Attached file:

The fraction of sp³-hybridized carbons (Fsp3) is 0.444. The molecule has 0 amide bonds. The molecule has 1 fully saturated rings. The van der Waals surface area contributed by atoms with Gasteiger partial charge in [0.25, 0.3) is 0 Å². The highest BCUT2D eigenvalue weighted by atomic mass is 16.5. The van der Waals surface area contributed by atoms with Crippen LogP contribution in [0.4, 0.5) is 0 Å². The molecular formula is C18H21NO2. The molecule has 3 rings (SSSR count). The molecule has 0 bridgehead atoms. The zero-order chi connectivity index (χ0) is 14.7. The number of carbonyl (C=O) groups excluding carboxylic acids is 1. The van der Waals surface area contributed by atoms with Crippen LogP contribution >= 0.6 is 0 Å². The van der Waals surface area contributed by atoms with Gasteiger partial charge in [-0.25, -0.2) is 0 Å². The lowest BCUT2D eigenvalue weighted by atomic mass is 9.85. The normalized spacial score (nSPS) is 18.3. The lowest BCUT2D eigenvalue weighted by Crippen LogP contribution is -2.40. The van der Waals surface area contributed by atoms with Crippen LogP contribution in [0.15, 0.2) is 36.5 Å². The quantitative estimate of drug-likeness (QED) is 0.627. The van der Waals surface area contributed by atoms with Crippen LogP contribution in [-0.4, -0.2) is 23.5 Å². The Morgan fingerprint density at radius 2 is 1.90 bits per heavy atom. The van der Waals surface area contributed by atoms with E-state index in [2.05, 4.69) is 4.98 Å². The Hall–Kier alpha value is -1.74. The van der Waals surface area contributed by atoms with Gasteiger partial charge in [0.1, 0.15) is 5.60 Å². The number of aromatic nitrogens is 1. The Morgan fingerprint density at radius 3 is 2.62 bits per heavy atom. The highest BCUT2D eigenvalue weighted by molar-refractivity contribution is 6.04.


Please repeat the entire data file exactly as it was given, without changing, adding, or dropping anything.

The fraction of sp³-hybridized carbons (Fsp3) is 0.444. The molecule has 0 amide bonds. The molecule has 1 fully saturated rings. The van der Waals surface area contributed by atoms with Gasteiger partial charge in [0.25, 0.3) is 0 Å². The highest BCUT2D eigenvalue weighted by atomic mass is 16.5. The van der Waals surface area contributed by atoms with Crippen LogP contribution in [0.4, 0.5) is 0 Å². The molecular formula is C18H21NO2. The molecule has 3 rings (SSSR count). The molecule has 0 bridgehead atoms. The zero-order chi connectivity index (χ0) is 14.7. The number of carbonyl (C=O) groups excluding carboxylic acids is 1. The van der Waals surface area contributed by atoms with Crippen LogP contribution >= 0.6 is 0 Å². The van der Waals surface area contributed by atoms with Gasteiger partial charge in [-0.25, -0.2) is 0 Å². The lowest BCUT2D eigenvalue weighted by atomic mass is 9.85. The normalized spacial score (nSPS) is 18.3. The lowest BCUT2D eigenvalue weighted by Crippen LogP contribution is -2.40. The van der Waals surface area contributed by atoms with Crippen LogP contribution in [0.15, 0.2) is 36.5 Å². The quantitative estimate of drug-likeness (QED) is 0.627. The van der Waals surface area contributed by atoms with Crippen LogP contribution in [-0.4, -0.2) is 23.5 Å². The Morgan fingerprint density at radius 2 is 1.90 bits per heavy atom. The van der Waals surface area contributed by atoms with E-state index in [2.05, 4.69) is 4.98 Å². The Hall–Kier alpha value is -1.74. The van der Waals surface area contributed by atoms with Gasteiger partial charge in [0.1, 0.15) is 5.60 Å². The number of aromatic nitrogens is 1. The Morgan fingerprint density at radius 3 is 2.62 bits per heavy atom. The highest BCUT2D eigenvalue weighted by molar-refractivity contribution is 6.04.